‘Toto I don’t think we’re in Kansas anymore’ and so after the tornado Dorothy’s world is turned from sepia to splendid technicolour.
Within 3 days of FB creating their rainbow overlay 1 billion people worldwide gave it the thumbs up and 26 million adopted that rainbow hue (http://money.cnn.com/2015/06/29/technology/facebook-rainbow-profile/).
In the office, a discourse with work colleagues about FB’s rainbow profile and whether or not people did it and why. Among the responses was ‘I couldn’t be bothered’. This comment affected me the most and the question is why. Why did it bother me and why bother? Is it just symbolic or does it have a greater, more meaningful purpose.
I am pretty comfortable in my own skin and have confidence that the people that I surround myself with support me and who I am but I couldn’t help but feel affected by this sweeping technicolour wave across my FB feed. A burst of rainbow flags across peoples profile pictures, not just within the LGBTIQ community, but also our straight friends. A visual assertation of support. A veritable ‘outing’ of themselves and their views. The ripple affect across FB (and other social media) is a powerful affirmation and adds to the visible voices out there.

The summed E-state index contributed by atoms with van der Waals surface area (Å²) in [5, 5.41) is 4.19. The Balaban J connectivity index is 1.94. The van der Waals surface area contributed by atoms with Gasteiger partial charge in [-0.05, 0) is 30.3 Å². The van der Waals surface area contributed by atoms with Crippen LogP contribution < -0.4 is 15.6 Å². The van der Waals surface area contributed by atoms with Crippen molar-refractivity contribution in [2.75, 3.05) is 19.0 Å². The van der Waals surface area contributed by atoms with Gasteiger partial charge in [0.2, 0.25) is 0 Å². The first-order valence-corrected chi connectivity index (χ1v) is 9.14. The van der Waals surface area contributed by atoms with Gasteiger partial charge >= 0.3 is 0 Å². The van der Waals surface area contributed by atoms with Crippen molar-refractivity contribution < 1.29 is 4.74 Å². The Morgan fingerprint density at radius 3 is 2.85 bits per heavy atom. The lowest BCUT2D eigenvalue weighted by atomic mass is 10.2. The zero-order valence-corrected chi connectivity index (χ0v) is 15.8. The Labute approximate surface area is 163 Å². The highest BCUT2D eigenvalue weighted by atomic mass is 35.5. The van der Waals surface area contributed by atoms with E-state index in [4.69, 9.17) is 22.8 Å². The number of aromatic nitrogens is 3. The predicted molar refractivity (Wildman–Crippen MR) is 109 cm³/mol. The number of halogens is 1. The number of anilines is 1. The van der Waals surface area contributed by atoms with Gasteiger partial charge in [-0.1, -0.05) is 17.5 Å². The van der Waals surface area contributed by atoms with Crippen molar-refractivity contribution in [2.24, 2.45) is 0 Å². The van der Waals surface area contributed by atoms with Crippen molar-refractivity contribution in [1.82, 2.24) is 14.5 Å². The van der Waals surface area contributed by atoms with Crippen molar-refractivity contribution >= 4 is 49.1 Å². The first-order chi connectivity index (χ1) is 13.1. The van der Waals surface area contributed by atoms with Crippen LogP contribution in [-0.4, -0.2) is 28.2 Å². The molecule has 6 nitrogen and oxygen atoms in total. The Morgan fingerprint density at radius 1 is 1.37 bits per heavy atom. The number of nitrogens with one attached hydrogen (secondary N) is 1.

We use symbols every day to provide meaning to the things we do. In a broader context we use symbols to not only identify with something but to also publicly stand by this. These symbols also serve other purposes. They are an immediate signal to those like minded that they are safe with us, they have support from us, we can identify with them. This may seem trite to some but for others they are a powerful lifeline; a means of showing them they are not alone.
If I relied purely on the discourse in the ‘popular’ media or our current political ‘leaders’ to inform me about my place in society my self-esteem would surely take a battering. These particular voices can be incredibly powerful. So, in this sense, symbols such as the rainbow flag and enabling devices, such as the FB profile, take back some of that power and place it in the hands of the individual. So that’s why I bother…
…and this is why I bother